The Pentagon boosted its operation last week, deploying cargo jets filled with troops and supplies, and sending the hospital ship USNS Comfort from Norfolk Then on Friday, the Wasp was diverted to Puerto Rico, with officials saying its mission in the Virgin Islands was complete. The ship sailed northwest of Puerto Rico to pick up more Navy Sea Hawk and Marine Corps Super Stallion helicopters flying out from Florida, and was expected to arrive Wednesday, Buchanan said. Eventually, it could be deployed to the island’s southern side.
The Defense Department remains in a supporting role, working with the Federal Emergency Management Agency and the Puerto Rico government, but it has been scrutinized for not maneuvering more assets toward the island sooner — namely the USS Iwo Jima and the USS New York, which were brought on to help in the Florida Keys after Irma. Critics also have questioned why it took until Sept. 27 for the Pentagon to deploy a general, Army Brig. Gen. Richard Kim, to oversee military relief operations full-time on shore.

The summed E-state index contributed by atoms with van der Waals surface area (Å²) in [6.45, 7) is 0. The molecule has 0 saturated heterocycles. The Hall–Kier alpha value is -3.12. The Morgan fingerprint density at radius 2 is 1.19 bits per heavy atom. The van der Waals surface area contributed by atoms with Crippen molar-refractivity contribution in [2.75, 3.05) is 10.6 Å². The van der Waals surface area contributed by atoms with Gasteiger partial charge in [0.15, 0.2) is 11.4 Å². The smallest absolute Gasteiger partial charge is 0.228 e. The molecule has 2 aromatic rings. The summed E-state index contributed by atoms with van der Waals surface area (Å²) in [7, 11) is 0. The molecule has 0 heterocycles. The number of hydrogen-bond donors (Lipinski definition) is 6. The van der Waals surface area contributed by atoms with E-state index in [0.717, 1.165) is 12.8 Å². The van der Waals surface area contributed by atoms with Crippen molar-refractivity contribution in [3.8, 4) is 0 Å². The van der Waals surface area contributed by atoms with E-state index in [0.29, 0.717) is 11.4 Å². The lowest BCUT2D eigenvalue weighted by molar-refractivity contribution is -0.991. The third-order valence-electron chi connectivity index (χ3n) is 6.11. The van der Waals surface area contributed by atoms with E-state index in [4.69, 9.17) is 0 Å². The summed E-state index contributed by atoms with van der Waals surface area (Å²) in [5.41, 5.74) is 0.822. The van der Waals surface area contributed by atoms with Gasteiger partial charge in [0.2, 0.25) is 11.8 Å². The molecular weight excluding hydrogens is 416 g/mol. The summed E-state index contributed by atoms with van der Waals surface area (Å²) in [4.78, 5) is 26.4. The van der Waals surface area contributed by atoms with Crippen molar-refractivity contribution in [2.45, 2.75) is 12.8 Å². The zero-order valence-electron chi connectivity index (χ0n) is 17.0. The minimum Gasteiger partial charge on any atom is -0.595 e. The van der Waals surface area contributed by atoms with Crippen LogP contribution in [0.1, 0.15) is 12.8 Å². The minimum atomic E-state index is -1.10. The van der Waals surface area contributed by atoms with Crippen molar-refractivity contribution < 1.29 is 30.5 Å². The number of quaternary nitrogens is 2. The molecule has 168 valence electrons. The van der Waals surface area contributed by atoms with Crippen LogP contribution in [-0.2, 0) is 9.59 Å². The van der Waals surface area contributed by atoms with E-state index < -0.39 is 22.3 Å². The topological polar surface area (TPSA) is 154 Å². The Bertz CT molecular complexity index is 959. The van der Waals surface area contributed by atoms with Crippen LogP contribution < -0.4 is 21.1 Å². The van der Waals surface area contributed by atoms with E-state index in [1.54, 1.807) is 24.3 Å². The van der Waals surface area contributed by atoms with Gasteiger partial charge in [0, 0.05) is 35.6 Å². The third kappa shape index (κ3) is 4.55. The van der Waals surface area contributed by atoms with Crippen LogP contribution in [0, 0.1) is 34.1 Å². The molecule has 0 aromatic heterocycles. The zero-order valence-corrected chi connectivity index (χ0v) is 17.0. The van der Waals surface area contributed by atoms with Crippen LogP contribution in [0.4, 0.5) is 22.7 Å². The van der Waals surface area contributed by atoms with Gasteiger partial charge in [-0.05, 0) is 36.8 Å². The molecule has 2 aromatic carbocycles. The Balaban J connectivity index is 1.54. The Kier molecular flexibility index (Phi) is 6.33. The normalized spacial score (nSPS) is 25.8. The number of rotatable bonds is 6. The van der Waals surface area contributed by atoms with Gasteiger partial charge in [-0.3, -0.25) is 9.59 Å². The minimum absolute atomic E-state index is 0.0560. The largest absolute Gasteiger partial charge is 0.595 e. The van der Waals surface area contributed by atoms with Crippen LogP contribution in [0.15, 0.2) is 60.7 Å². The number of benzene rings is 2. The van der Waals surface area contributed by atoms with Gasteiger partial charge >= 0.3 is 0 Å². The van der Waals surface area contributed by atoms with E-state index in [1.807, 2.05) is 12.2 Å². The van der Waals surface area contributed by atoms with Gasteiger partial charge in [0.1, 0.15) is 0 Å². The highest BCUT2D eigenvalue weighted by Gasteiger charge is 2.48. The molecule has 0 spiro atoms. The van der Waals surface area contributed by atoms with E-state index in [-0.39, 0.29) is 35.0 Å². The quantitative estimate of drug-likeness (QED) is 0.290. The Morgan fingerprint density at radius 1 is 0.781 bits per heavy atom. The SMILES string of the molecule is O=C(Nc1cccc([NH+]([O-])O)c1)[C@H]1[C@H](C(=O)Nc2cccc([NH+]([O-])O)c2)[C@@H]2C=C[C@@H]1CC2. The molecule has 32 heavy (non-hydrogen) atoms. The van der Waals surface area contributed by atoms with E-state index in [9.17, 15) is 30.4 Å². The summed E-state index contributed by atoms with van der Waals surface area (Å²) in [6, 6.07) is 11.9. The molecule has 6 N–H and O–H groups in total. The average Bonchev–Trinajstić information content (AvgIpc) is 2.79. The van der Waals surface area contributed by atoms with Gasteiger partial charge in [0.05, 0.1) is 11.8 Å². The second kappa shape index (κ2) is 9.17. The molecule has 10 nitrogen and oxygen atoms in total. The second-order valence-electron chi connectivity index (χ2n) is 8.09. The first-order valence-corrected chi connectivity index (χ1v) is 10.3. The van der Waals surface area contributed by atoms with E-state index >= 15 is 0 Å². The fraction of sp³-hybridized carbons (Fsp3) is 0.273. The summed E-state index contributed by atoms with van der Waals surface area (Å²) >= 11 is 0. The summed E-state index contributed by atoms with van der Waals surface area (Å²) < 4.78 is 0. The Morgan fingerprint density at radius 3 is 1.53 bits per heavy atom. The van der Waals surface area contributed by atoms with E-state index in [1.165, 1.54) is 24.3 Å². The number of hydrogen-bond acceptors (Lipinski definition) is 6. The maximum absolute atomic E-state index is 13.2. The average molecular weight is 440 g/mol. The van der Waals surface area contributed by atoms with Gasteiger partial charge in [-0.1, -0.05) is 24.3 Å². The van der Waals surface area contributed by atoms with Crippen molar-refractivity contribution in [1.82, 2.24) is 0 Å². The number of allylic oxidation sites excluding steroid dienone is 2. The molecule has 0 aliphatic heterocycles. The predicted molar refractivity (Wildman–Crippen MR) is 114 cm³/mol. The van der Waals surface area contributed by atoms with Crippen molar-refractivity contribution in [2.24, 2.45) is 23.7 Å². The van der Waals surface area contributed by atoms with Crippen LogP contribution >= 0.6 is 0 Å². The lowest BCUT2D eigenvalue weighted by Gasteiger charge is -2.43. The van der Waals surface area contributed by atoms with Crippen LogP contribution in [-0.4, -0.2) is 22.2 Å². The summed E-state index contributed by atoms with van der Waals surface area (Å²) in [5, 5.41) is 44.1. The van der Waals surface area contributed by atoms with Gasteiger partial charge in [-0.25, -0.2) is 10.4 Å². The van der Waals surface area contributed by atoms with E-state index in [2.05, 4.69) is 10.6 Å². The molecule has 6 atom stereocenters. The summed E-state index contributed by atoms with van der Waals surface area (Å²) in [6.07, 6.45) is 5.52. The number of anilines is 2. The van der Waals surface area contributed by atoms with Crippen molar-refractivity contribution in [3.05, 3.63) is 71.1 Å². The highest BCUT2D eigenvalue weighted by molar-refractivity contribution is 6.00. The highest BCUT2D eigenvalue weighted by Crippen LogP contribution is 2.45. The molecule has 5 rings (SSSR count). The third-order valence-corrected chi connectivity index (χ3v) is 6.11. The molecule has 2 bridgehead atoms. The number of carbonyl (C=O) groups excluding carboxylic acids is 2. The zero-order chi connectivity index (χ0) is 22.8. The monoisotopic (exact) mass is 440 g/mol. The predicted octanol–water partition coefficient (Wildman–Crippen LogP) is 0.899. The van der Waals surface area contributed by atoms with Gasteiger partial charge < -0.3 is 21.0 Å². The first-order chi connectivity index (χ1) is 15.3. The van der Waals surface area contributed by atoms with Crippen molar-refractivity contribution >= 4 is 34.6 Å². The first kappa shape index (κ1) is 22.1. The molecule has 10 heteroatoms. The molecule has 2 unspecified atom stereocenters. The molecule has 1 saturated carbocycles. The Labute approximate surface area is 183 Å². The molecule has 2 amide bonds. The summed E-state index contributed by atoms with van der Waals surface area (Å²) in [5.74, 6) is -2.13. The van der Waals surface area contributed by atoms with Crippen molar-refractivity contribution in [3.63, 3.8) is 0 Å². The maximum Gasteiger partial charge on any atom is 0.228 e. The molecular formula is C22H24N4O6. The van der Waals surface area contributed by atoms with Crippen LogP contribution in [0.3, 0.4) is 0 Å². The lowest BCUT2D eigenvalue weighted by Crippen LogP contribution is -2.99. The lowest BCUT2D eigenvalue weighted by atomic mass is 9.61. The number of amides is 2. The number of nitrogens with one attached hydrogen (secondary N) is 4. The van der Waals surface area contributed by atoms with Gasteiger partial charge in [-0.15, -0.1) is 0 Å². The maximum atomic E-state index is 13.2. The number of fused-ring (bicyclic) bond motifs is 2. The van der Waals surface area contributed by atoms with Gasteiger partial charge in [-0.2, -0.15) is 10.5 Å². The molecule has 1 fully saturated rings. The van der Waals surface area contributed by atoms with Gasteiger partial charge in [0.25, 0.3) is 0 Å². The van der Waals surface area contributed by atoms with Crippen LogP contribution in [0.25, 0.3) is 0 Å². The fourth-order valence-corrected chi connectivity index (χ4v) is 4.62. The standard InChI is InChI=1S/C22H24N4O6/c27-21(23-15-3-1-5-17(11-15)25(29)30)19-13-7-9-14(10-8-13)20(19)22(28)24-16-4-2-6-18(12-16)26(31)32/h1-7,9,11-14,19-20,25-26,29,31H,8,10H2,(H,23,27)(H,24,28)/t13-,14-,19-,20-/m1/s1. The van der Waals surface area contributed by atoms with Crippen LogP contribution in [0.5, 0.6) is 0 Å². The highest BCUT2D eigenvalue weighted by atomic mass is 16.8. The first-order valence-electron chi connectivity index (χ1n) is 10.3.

Speaking this week on Capitol Hill, Defense Secretary Jim Mattis defended the Pentagon’s response, saying that “we had people ready to go as fast as they were asked for” by FEMA — even, he said, at the risk of interrupting preparations for other deployments.
“That’s okay when it’s helping fellow Americans, especially, although we also help some of the other small countries that were hard hit,” Mattis said. “But when it comes to helping Americans, it’s all hands on deck.”